Nine-weeks trastuzumab still effective compared with one year trastuzumab for early-stage HER2 positive breast cancer

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Published: 3 Jun 2023
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Prof Pierfranco Conte - Istituto Oncologico Veneto, Padova, Italy

Prof Pierfranco Conte speaks to ecancer at ASCO 2023 about the 10-year update of the Short-HER phase III randomised trial which evaluates nine-weeks versus one-year trastuzumab for early-stage HER2 positive breast cancer.

He reports that after 10 years the disease-free survival of the longer treatment arm was 78% compared with the short arm at 79%.

Prof Conte also reports that the overall survival after 10 years was 89% for the long treatment arm and 88% for the short treatment arm.

Hello, I am Pierfranco Conte, I am a medical oncologist working in Padova, Italy, and I will present today a task of a ten-year update of the Short-HER randomised trial. This is a phase III non-inferiority trial comparing nine weeks of trastuzumab given with chemotherapy to the standard one year of trastuzumab plus chemotherapy. The patients eligible for the trial had to have either node positive disease or a node negative disease with a tumour size larger than 2cm plus at least one more risk factor, including grade 3, or HER2 hormone receptor status negativity, or Ki67 more than 20%, lymphovascular invasion present or younger than 35 years of age.

The trial, again, was comparing chemo plus ten weeks versus chemo plus one year of trastuzumab. Also, the two chemo regimens were different because the chemo in the short treatment arm consisted of six courses of chemotherapy while in the long treatment arm the classic four courses of chemotherapy. So there was also less chemotherapy in the short treatment arm.

The study was initially presented at ASCO in 2017. At that time the median follow-up was 5% and we couldn’t claim non-inferiority according to the frequentist approach because the upper limits of the confidence interval crossed 1.29 which was the predefined limit to claim non-inferiority. However, already at that time, according to a pre-planned Bayesian analysis, the probability that nine weeks were not inferior to one year was 78%. 

Now at ASCO 2023 we present the second co-primary endpoint of the study which is overall survival and the updated disease free survival at ten years, according also to the nodal status – node negative, node 1-3 positive lymph nodes and four or more positive lymph nodes. The median follow-up is now nine years.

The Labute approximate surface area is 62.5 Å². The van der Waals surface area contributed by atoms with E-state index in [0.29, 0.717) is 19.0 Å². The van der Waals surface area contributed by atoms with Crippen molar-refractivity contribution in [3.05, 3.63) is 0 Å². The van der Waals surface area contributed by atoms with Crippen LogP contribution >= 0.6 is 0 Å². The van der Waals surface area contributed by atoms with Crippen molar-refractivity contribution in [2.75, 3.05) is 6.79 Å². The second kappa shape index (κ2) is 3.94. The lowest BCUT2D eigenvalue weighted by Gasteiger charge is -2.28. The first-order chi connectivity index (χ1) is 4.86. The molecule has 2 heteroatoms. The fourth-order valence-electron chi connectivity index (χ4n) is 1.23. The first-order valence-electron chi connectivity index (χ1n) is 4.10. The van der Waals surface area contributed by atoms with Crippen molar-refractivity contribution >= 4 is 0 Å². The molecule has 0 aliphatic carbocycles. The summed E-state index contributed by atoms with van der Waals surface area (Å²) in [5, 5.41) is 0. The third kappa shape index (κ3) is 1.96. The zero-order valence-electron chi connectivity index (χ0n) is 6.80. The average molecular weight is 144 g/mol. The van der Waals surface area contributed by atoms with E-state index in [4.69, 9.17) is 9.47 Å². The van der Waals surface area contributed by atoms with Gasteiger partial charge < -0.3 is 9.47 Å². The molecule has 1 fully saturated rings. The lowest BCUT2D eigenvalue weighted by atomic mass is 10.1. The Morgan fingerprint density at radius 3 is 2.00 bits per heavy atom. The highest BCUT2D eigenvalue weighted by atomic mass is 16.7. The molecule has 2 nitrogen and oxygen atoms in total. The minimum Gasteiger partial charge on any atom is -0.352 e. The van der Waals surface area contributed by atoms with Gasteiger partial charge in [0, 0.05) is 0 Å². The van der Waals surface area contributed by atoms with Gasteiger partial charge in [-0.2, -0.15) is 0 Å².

At ten years the disease free survival on the long treatment arm is 78%; the ten-year disease free survival on the short arm is 79%. The overall survival on the long treatment at ten years is 89%; for nine weeks it is 88%. The hazard ratio is 1.09 but again, unfortunately, the upper limit of confidence still crosses the predefined limit to claim for non-inferiority. Again, according to a pre-planned Bayesian analysis the probability that nine weeks are not inferior to one year is now 93.2%. 

According to a subgroup analysis there is no difference across the two treatment arms according to age and the hormone receptor status, no difference for stage 1 and stage 2 disease, no difference for node negative and nodes from 1-3 positive lymph nodes. There is an advantage for one year of trastuzumab for patients with stage 3 disease and for patients with 4+ positive lymph nodes.

The clinical consequences of this study, of course, this doesn’t change the standard of care in Western countries and the US because we are not able to claim for non-inferiority. But there are two main clinical values in the study. First of all, if, for any reason, even in Europe and the US, a patient with node negative or with up to three positive lymph nodes has to stop trastuzumab early, because of maybe a decline in the left ventricular ejection fraction, or an [inaudible] disease, or simply lack of compliance, the physicians can be quite reassured by this data that this doesn’t compromise the outcome of the patient.

Even more important, I believe that these data might be extremely useful for the vast majority of women worldwide who cannot afford, mainly for economical reasons, the course of one year of trastuzumab. For many of these women probably nine weeks would be an affordable treatment and, by sure, also an effective treatment.